Legacy of Love

I’ve always enjoyed Joanna Trollope’s writing because she captures and portrays the nature of human relationships with accuracy. Writing as Caroline Harvey, the name she used for her historical romances, Trollope provides the reader with a triple dose of her writing style in her novel Legacy of Love.

The story begins with Charlotte, a beautiful, passionate young woman who is dissatisfied with the social conventions of what she perceives to be her uninspiring life. Marriage removes her from Victorian London to exotic Afghanistan where her adventures unfold. Scandal dogs her every step, but Charlotte is impervious and indifferent to the gossip.

Charlotte’s story is told from the POV of her beloved sister, Emily. Although Emily sees Charlotte’s faults, she is devoted to her older sister and can barely contemplate her displeasure let alone express it. Charlotte often takes advantage of Emily’s sweet nature, and in my opinion, her actions come across as bullying . . . in the sweetest of ways.

When Charlotte meets the love of her life, a man as dashing and wild as she, they present an unstoppable pair who surmount every crisis and are the ones to whom everyone else looks for strength and encouragement. Unfortunately, when nothing extraordinary is occurring, Charlotte and her man are rather useless people who are unable to make a home or farm their land.

While Charlotte could have been an example of a strong woman who met every challenge with dignity, she ended up reading like a selfish, self-made legend whose only purpose was to entertain herself and her husband. This is never more clear than when she tossed over her first husband, who naturally expected Charlotte to conduct herself like a Victorian lady, and did nothing to earn her lack of interest or commitment. He was conveniently killed in battle.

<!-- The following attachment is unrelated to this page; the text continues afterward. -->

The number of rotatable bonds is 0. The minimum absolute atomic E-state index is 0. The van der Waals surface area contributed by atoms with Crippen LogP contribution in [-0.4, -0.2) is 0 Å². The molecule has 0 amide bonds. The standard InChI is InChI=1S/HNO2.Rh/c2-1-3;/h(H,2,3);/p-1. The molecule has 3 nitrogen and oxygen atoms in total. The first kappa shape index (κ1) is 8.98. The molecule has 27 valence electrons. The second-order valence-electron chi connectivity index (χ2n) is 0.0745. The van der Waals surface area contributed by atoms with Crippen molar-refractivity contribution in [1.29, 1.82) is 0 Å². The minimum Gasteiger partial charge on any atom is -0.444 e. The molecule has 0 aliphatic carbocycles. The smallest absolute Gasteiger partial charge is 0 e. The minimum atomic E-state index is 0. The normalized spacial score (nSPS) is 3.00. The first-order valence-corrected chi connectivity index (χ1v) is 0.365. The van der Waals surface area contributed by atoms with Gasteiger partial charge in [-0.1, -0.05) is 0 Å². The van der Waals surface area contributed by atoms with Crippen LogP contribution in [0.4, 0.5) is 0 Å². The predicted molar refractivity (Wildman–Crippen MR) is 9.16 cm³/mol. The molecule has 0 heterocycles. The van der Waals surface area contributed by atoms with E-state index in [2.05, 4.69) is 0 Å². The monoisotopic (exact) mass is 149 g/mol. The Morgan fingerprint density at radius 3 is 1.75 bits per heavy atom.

The legend of Charlotte continues to cause damage when her own daughter, Iskandara, is born with a twisted leg and average looks. Iskandara cannot live up to the myth of Charlotte, and she allows this to distort her spirit as badly as her leg. Her lifelong disappointment is taken out on her own daughter, Alexandra.

Alexandra holds center court for the middle portion of the novel. She, too, lives in awe of her grandmother, Charlotte, but instead of trying to imitate her, Alexandra flees her grandmother’s larger-than-life persona that continues to haunt the family estate long after her death.

Emily, now a great aunt without children of her own, provides refuge and guidance for Alexandra in what read like classic Jane Austen. A bit of reverse psychology executed by Emily crowbars the backward Alexandra out of her complacency and into the life she’s always dreamed of where she is the rudder of her own ship. Throw in an extremely talented, brooding, and slightly volatile artist whose career is revived when he falls in love with and paints Alexandra, and we have happily ever after à la Austen.

Cara, named after her great grandmother Charlotte, rounds out the last third of the novel. The youngest child of Alexandra, she is as enthusiastic, beautiful, and daring as her legendary great grandmother. Cara commands attention wherever she goes and is a natural born leader, but eventually, all this amounts to is that she is popular.

When World War II disrupts Cara’s plans, her self-centeredness rears its head much like Charlotte’s, however, Cara is also outrageously spoiled, so her obnoxious qualities rise to the surface to simmer most unbecomingly. It didn’t take me long to dislike Cara and realize that most of her problems are self-made.

There’s more predictability in the last third of the novel since the reader has Charlotte’s and Alexandra’s stories as a foundation for Cara, but Trollope infuses freshness and hope into the story by having Cara mature in a way that Charlotte never did. I suspected how things would turn out for Cara, which was extremely satisfying despite the obviousness of it, but counterbalancing this detail is the believability with which Trollope transitions Cara from brat to womanhood.